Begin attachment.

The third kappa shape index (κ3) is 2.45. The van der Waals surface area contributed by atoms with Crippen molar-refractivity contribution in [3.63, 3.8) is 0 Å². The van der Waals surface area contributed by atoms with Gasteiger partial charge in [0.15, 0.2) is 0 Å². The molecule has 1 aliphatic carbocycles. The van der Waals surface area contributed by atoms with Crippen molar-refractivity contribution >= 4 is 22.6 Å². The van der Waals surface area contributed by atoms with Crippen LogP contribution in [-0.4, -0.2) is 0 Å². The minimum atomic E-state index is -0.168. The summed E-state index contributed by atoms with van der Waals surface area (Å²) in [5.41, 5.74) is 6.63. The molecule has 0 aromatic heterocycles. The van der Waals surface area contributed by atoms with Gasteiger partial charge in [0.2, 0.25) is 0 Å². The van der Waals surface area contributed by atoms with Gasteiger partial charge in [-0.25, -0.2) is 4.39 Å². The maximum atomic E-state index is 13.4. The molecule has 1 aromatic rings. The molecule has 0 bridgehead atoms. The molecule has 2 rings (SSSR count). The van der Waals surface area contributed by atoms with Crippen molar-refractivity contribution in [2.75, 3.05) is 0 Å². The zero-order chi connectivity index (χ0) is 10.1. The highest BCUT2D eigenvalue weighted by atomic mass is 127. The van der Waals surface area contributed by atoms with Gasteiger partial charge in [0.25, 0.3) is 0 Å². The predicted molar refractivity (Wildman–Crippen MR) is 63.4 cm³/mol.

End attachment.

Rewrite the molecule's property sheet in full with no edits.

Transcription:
The third kappa shape index (κ3) is 2.45. The van der Waals surface area contributed by atoms with Crippen molar-refractivity contribution in [3.63, 3.8) is 0 Å². The van der Waals surface area contributed by atoms with Gasteiger partial charge in [0.15, 0.2) is 0 Å². The molecule has 1 aliphatic carbocycles. The van der Waals surface area contributed by atoms with Crippen molar-refractivity contribution >= 4 is 22.6 Å². The van der Waals surface area contributed by atoms with Crippen LogP contribution in [-0.4, -0.2) is 0 Å². The minimum atomic E-state index is -0.168. The summed E-state index contributed by atoms with van der Waals surface area (Å²) in [5.41, 5.74) is 6.63. The molecule has 0 aromatic heterocycles. The van der Waals surface area contributed by atoms with Gasteiger partial charge in [0.2, 0.25) is 0 Å². The van der Waals surface area contributed by atoms with Gasteiger partial charge in [-0.25, -0.2) is 4.39 Å². The maximum atomic E-state index is 13.4. The molecule has 1 aromatic rings. The molecule has 0 bridgehead atoms. The molecule has 2 rings (SSSR count). The van der Waals surface area contributed by atoms with Crippen molar-refractivity contribution in [2.75, 3.05) is 0 Å². The zero-order chi connectivity index (χ0) is 10.1. The highest BCUT2D eigenvalue weighted by atomic mass is 127. The van der Waals surface area contributed by atoms with Gasteiger partial charge in [0.25, 0.3) is 0 Å². The predicted molar refractivity (Wildman–Crippen MR) is 63.4 cm³/mol.